Part-Time Church

July 27, 2007

Can I just say how amazingly frustrating it is that so many Unitarian Universalist churches seem to go on vacation for the summer, with either no service or very little ones or ones not regularly led by the church’s minister? We were planning on trying to find a new home church this summer but it is virtually impossible since the ministers aren’t around and aren’t leading services, there are almost no activities, and some churches are 100% closed? I understand this is tradition, ministers need a break, people go on vacation, etc. And I guess I am pretty understanding of that – but what about people that really actually need to find a church home soon? It’s just sort of not very welcoming feeling. For us, we can handle it, although it is sort of frustrating. But what about people who might just be coming to the faith? Or looking for a faith? I hope that this tradition dissipates.

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The Greening of U.S. American Religion

July 22, 2007

This article in the Washington Post is about the increasing connection between faith and the environment.  They mention the Interfaith Power and Light organization, which I know our church has had a relationship with.  The article also talks about a vegetarian Jewish woman who organized a purchase of 450 pounds of meat that is local, grass-fed, organic and strictly kosher for her synagogue. Interesting article.


On Dying Well

July 22, 2007

We have been in Germany, where my partner is originally from, for two weeks. The closest friend of their family is 87 and in the last days or weeks of his life. It was very frustrating on several levels, not the least of which is my inability to understand or speak German to him. So I just had to sit there and smile and say hello and good bye and see if I could figure out what was being said by picking up a few words. Before I started ministerial training and went through the death of an aunt and two grandparents, I had what I think could reasonably be described as a death phobia. It started when I was in elementary school and went on for a very long time, really up until the past few years. I was very overly preoccupied with people I love dying, very nervous when they left to go to the store or on a trip, or really anywhere that something would happen to them. I thought about death a lot – my own or my loved ones – and generally couldn’t talk about it or think much about it without getting quite distraught. This was not a normal “gosh I don’t want my loved ones to die.” It was really a huge problem.

Taking a classes at divinity school and being a student intern minister, as well as needing to be strong through the deaths of my family members, helped me get over this. It just sort of faded away. Thank goodness.

All of this is to reflect on the challenges of dying well, both in the U.S. and in Germany. Something I could not have even began to think about until recently. My family members all had hospice care, which somehow I imagined to be widespread in Germany which it is not. My grandma died with friends and family around her, people coming and going either to simply be present to her, or to bring food, or to share memories – to laugh, eat, and cry. This is how people should die. In their homes, with their loved ones, with skilled nurses and hospice workers asking the right questions, preparing people for what is to come, reassuring, and listening.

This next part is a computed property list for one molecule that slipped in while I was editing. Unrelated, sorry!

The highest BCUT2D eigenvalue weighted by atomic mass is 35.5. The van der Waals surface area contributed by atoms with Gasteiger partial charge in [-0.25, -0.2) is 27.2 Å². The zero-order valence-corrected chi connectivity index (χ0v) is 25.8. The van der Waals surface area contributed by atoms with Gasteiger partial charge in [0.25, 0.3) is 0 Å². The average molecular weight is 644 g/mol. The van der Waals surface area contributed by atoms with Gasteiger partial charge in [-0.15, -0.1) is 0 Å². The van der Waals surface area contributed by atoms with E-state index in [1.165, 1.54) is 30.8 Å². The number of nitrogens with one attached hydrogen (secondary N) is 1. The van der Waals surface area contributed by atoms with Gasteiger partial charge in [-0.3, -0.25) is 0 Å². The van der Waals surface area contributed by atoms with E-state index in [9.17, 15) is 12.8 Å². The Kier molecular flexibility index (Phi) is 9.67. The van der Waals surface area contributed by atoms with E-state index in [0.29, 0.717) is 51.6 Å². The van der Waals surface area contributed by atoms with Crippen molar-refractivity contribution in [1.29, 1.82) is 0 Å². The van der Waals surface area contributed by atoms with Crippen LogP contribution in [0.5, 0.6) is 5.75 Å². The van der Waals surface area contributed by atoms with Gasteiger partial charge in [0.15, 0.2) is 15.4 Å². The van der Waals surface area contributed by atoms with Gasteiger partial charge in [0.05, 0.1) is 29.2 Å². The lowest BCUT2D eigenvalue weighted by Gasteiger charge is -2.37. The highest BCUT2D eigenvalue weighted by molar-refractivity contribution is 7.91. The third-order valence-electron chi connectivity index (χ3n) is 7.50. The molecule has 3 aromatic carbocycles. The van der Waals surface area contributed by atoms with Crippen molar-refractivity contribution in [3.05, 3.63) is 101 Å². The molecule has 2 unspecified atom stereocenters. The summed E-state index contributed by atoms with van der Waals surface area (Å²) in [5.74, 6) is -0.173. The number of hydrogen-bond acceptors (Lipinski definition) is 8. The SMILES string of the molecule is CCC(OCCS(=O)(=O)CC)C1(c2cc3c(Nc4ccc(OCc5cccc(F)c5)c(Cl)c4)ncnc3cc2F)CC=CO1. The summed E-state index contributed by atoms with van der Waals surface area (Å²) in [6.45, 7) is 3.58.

Frederic is dying in Germany alone in a room in a home for old people or people with disabilities. No one has spoken to the family, nor to my mother-in-law (who is his best friend) about what to expect, how to best be with him, nor have they spoken to him in a respectful or loving way. He is a patient. He said they are rough with him when they bathe him. We were there to say goodbye before our flight, and although he is confused and can’t talk much, he said, (in German), “Gipsy, I want out.” Gipsy is my mother-in-law. He wants out.

He is an old person that they are waiting to die, washing only because it is their job, not cleaning him up in his bed soon enough so that when we came in he was laying there half naked in his own waste, distraught and confused. And alone. Dying alone is horrible.

It was interesting to see my minister-mode turn on so quickly and so naturally, and it was reassuring to me about my calling. What were his wishes? Perhaps he wanted to talk about his life? Did he have a living will? Perhaps you should offer to put the bed up a little more? I left when I saw him half-naked, knowing of course that he might prefer privacy from a visitor. Perhaps we should only enter the room one at a time – three of us seem to overwhelm him… all these little things I did and thought that seem so basic, but seemed also desperately needed in a situation where everyone was sad and upset and confused.

It was painfully frustrating to not be able to do more. To know that he lay alone in his room because it was simply not the thing to do to be there. His family was not there even every day. He was in the care of underpaid staff.

This is not to criticize anyone involved really, because it seems like this is just how it is done, but to wish for a different system. And to look forward to being able to contribute more through my ministry to the idea of dying well. Both through example, but perhaps eventually, through training others.